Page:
Monday, March 24, 2008

An Interesting Satire -- Federal Judge: Enough With the Stupid Names

So I found the following satire article through Snopes.

Federal Judge: Enough With the Stupid Names

It is obviously a satire, and is labeled as such on the bottom. The premise is ludicrous, and more than a bit racist (though penned by a black satirist):
In a decision that’s expected to send shockwaves through the African-American community—and yet, give much relief to teachers everywhere—a federal judge ruled today that black women no longer have independent naming rights for their children. Too many black children—and many adults—bear names that border on not even being words, he said.
He ruled that black women have to go to a panel of three white people to get their approval prior to naming the child.

Such a thing is quite over-the-top. Yet apparently a bunch of people (though certainly not all) in the African-American community, in the comment section, did not realize it is satire, and are really riled up by it, calling for the judge to be fired, calling for lawsuits, saying this is an attempt to restore slavery, and so on. Follow the link and check it out.

It is an important thing to realize, in terms of race relations, that many in the black community could fall for this so readily. It goes to the same point as how many agree with Pastor Wright's assertions about AIDS and HIV. In a 2005 study about beliefs about AIDS in the black community:
Nearly half of the 500 African Americans surveyed said that HIV, the virus that causes AIDS, is man-made.

More than one-quarter said they believed that AIDS was produced in a government laboratory, and 12 percent believed it was created and spread by the CIA.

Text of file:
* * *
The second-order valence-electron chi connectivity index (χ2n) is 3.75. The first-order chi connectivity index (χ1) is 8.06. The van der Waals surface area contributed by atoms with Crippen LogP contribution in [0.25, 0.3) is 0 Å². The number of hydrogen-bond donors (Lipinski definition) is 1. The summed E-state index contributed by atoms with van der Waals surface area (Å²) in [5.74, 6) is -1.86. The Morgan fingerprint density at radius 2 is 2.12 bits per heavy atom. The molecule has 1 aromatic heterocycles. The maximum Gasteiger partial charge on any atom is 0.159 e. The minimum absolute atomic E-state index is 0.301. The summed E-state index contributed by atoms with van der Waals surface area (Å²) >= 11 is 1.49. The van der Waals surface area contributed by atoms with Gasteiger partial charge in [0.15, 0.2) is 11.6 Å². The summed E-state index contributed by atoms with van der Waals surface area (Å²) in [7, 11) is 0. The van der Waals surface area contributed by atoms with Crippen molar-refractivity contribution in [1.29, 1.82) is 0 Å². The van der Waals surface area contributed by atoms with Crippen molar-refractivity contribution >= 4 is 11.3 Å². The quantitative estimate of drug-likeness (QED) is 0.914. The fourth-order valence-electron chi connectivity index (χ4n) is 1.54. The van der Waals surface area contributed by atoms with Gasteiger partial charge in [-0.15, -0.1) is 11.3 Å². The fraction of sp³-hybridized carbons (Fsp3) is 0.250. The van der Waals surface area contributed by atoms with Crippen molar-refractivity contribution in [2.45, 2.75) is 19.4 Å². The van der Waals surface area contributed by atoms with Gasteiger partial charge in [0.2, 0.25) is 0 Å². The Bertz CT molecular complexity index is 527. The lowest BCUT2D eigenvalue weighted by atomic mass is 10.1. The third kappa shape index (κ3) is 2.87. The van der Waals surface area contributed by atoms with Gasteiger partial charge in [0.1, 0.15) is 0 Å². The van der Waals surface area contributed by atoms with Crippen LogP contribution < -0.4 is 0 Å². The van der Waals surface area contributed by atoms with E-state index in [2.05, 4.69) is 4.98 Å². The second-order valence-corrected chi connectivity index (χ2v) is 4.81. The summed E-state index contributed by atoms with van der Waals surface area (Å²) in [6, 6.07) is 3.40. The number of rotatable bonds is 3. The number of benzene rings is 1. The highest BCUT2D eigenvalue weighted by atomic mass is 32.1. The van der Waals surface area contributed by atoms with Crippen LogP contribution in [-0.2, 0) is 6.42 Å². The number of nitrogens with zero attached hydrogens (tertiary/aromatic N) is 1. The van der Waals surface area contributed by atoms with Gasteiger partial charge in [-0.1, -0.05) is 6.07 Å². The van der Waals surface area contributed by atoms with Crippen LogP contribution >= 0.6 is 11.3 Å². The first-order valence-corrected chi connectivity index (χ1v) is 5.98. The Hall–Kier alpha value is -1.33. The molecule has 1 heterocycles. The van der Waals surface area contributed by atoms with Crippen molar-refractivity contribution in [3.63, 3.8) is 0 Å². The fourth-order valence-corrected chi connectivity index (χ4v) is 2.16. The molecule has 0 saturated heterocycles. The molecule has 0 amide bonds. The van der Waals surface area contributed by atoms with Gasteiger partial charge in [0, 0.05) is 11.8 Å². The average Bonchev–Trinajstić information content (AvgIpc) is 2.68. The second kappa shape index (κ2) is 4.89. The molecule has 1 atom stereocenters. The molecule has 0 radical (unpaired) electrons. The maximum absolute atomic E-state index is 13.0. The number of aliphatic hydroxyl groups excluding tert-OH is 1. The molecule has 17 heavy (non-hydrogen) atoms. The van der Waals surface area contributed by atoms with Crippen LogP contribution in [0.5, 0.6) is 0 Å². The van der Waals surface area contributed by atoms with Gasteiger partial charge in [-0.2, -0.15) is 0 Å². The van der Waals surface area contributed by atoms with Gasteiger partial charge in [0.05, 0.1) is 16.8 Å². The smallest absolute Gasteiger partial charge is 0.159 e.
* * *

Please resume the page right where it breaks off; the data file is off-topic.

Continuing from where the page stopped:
A slight majority said they believe that a cure for AIDS is being withheld from the poor. Forty-four percent said people who take the new medicines for HIV are government guinea pigs, and 15 percent said AIDS is a form of genocide against black people.

At the same time, 75 percent said they believe medical and public health agencies are working to stop the spread of AIDS in black communities. But the responses, which varied only slightly by age, gender, education and income level, alarmed the researchers.

This is important for the following reason:
That belief markedly hurts efforts to prevent the spread of the disease among black Americans, the study's authors and activists said.
There may very well be personal and family experiences which influence these perceptions, which make them more likely to hold them. But it is also problematic, because people do not react to the world, but rather they react to their perceptions of the world. Palestinian kids and adults are taught that Israel uses nerve gas on them, and believe "accusations that Israel disseminated bubble gum that sterilized Palestinian girls and sent AIDS-infected prostitutes to infect Palestinian men." Given such a background of falsehood, how is peace to take hold?

As an aside, a month or so I saw a judge show in which one of the litigants was unfortunately named Latrina. Presumably La + Trina. But still, ill-advised, and I wonder if her parents were aware of the word latrine.

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